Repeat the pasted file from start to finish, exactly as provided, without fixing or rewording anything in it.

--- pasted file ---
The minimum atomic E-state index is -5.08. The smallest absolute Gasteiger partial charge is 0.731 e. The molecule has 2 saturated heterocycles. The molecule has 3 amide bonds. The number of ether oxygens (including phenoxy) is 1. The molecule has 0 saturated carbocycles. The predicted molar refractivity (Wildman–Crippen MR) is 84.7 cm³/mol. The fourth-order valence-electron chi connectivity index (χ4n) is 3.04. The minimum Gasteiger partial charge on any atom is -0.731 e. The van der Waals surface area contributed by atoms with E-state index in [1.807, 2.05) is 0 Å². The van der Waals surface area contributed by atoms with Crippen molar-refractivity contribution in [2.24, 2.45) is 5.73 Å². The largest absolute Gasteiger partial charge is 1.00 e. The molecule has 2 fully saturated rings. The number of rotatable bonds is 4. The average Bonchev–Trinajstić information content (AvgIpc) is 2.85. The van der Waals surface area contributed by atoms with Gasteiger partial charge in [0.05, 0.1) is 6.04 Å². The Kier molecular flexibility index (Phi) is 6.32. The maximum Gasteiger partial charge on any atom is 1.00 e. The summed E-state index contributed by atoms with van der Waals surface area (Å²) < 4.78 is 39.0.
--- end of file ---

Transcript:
The minimum atomic E-state index is -5.08. The smallest absolute Gasteiger partial charge is 0.731 e. The molecule has 2 saturated heterocycles. The molecule has 3 amide bonds. The number of ether oxygens (including phenoxy) is 1. The molecule has 0 saturated carbocycles. The predicted molar refractivity (Wildman–Crippen MR) is 84.7 cm³/mol. The fourth-order valence-electron chi connectivity index (χ4n) is 3.04. The minimum Gasteiger partial charge on any atom is -0.731 e. The van der Waals surface area contributed by atoms with E-state index in [1.807, 2.05) is 0 Å². The van der Waals surface area contributed by atoms with Crippen molar-refractivity contribution in [2.24, 2.45) is 5.73 Å². The largest absolute Gasteiger partial charge is 1.00 e. The molecule has 2 fully saturated rings. The number of rotatable bonds is 4. The average Bonchev–Trinajstić information content (AvgIpc) is 2.85. The van der Waals surface area contributed by atoms with Gasteiger partial charge in [0.05, 0.1) is 6.04 Å². The Kier molecular flexibility index (Phi) is 6.32. The maximum Gasteiger partial charge on any atom is 1.00 e. The summed E-state index contributed by atoms with van der Waals surface area (Å²) < 4.78 is 39.0.